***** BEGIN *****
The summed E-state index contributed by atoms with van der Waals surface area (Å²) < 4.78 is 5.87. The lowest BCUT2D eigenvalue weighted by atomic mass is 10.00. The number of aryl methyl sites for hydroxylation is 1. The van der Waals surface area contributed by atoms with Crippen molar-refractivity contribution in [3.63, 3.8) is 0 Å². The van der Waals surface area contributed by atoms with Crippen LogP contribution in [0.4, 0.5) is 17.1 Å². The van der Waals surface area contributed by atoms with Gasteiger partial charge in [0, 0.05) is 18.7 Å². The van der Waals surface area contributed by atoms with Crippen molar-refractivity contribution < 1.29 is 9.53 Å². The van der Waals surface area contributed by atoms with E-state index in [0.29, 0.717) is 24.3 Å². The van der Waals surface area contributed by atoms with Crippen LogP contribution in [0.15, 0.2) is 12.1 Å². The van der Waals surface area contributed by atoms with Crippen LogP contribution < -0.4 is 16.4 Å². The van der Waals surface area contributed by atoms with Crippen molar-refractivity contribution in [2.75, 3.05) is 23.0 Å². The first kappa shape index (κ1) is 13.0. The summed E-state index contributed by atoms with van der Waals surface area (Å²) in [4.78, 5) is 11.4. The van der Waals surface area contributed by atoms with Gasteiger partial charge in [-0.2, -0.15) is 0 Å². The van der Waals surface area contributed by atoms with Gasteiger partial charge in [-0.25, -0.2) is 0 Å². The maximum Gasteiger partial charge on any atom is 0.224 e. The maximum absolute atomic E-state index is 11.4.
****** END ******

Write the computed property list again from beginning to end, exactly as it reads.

The summed E-state index contributed by atoms with van der Waals surface area (Å²) < 4.78 is 5.87. The lowest BCUT2D eigenvalue weighted by atomic mass is 10.00. The number of aryl methyl sites for hydroxylation is 1. The van der Waals surface area contributed by atoms with Crippen molar-refractivity contribution in [3.63, 3.8) is 0 Å². The van der Waals surface area contributed by atoms with Crippen LogP contribution in [0.4, 0.5) is 17.1 Å². The van der Waals surface area contributed by atoms with Gasteiger partial charge in [0, 0.05) is 18.7 Å². The van der Waals surface area contributed by atoms with Crippen molar-refractivity contribution < 1.29 is 9.53 Å². The van der Waals surface area contributed by atoms with E-state index in [0.29, 0.717) is 24.3 Å². The van der Waals surface area contributed by atoms with Crippen LogP contribution in [0.15, 0.2) is 12.1 Å². The van der Waals surface area contributed by atoms with Crippen LogP contribution < -0.4 is 16.4 Å². The van der Waals surface area contributed by atoms with Crippen molar-refractivity contribution in [2.75, 3.05) is 23.0 Å². The first kappa shape index (κ1) is 13.0. The summed E-state index contributed by atoms with van der Waals surface area (Å²) in [4.78, 5) is 11.4. The van der Waals surface area contributed by atoms with Gasteiger partial charge in [-0.2, -0.15) is 0 Å². The van der Waals surface area contributed by atoms with Gasteiger partial charge in [-0.25, -0.2) is 0 Å². The maximum Gasteiger partial charge on any atom is 0.224 e. The maximum absolute atomic E-state index is 11.4.